Control issues would result in Gettel’s demise, as well. In the bottom of the third he walked Williams and Spence to start the inning. Boudreau had seen enough, unwilling to squander the work of his offense, and called upon Klieman from the bullpen. Klieman got Stephens to hit into a double play and it looked like he would avert trouble, but Bobby Doerr doubled off the Monster to plate Spence and cut the Tribe lead to 7-4.
Cleveland got to McDermott again in the sixth inning to pad their lead. Robinson walked to start the inning and was advanced to second base on a balk. Gordon bunted Robinson to third and Keltner reached on an infield hit, but Robinson could not score. With runners on the corners, Mitchell walked to load the bases. Hegan followed with a single to center field, scoring Robinson and Keltner to make the score 9-4. Hegan was thrown out trying to steal second, and Klieman struck out to end the inning.
Meanwhile, Klieman continued to baffle the Red Sox. Regarded as only a two to three inning reliever, Klieman (2-0) pitched six solid innings. He appeared to be starting to find trouble in the eighth inning when the Indians turned a triple play to get him out of trouble. Wally Moses walked and Birdie Tebbetts singled to center field to set the table for Boston in the bottom of the eighth inning.
But pinch-hitter Billy Goodman hit a line drive to Boudreau, who snared the liner and flipped to Gordon at second for a force. Gordon was able to relay to Robinson at first base for a triple play. It was the first triple play the Indians have turned in two years, almost to the day. Their last triple play began with Boudreau on May 13, 1946.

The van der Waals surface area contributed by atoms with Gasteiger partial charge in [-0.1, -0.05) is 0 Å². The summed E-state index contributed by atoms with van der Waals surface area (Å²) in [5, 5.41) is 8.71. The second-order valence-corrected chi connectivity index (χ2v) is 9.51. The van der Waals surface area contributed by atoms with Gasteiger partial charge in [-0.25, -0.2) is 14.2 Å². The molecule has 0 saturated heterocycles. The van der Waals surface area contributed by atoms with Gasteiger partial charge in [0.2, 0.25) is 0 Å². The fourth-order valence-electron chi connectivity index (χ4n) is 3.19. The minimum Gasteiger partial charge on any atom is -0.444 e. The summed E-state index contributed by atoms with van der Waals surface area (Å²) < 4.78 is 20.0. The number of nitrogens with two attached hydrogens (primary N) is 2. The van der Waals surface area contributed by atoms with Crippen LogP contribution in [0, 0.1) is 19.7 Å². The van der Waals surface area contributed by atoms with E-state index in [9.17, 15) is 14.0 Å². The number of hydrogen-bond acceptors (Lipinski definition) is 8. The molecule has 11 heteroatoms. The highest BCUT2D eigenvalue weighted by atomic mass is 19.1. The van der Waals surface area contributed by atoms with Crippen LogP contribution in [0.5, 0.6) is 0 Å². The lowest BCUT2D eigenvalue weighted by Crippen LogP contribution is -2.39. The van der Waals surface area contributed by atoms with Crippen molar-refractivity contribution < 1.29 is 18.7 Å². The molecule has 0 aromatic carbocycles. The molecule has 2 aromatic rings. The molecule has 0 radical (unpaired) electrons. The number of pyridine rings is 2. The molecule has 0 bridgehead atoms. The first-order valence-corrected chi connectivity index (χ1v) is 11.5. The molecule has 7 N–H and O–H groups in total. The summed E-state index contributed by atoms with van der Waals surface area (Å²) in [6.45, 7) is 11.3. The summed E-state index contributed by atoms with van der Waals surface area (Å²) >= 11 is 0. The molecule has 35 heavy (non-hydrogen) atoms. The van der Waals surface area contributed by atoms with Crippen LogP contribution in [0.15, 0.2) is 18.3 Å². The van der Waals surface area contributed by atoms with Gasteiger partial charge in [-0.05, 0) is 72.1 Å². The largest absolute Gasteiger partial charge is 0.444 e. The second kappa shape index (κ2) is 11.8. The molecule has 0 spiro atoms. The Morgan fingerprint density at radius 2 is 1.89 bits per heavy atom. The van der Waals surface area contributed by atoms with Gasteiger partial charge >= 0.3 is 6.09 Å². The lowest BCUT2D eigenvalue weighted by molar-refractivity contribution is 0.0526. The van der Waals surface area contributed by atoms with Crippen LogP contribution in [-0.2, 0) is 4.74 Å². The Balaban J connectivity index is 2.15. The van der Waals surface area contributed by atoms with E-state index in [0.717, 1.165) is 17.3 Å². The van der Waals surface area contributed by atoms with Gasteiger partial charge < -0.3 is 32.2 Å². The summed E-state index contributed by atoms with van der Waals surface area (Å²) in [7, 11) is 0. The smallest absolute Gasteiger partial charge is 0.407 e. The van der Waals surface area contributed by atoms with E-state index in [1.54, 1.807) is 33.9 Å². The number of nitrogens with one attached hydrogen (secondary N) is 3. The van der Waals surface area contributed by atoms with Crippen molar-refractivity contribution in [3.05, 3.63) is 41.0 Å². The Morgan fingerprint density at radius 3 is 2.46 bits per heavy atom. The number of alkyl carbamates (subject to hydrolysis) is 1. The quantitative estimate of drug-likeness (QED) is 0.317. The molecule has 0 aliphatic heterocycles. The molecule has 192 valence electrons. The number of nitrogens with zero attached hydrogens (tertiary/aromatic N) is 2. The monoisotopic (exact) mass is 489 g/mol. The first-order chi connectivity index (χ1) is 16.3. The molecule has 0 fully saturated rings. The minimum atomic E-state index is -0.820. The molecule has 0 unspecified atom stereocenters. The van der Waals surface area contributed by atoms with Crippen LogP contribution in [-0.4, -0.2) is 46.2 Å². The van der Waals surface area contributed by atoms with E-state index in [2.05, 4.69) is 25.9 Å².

Chuck Stobbs pitched the ninth for Boston, relieving McDermott after six innings of work, but he wasn’t able to keep the Tribe in check. After retiring the first two hitters, Stobbs walked Tucker and allowed a single to Doby. Boudreau doubled to left field for his second hit and third run batted in on the day, scoring Tucker and making it 10-4. Robinson followed with a single to score Doby and Boudreau to make it 12-4, Cleveland.
Klieman tried to finish the game, but after a walk to DiMaggio, double to Pesky and single to Williams, the Red Sox cut the lead to 12-6 and Boudreau decided to bring in Steve Gromek from the bullpen. Klieman allowed six hits and three runs in relief of Gettel’s subpar starting effort. Gromek was able to retire Spence, but a wild pitch allowed Williams to advance to third and score on Stephens’ ground out. After a single by Doerr, Gromek struck out Moses to end the game and give Cleveland their fifth straight win.
The Tribe’s current five-game win streak has a chance to grow to the season high six-game streak they had to open the season. Only a four-game losing streak separates both winning stretches.
Cleveland now travels to New York to take on the Yankees tomorrow afternoon. The Indians will look to Bob Lemon (3-1) in a key matchup against former Tribesman, Allie Reynolds (4-0). The three-game series will have an early impact on the standings as the Indians remain tied for first place with Philadelphia, but lead the Bronx Bombers by just one game.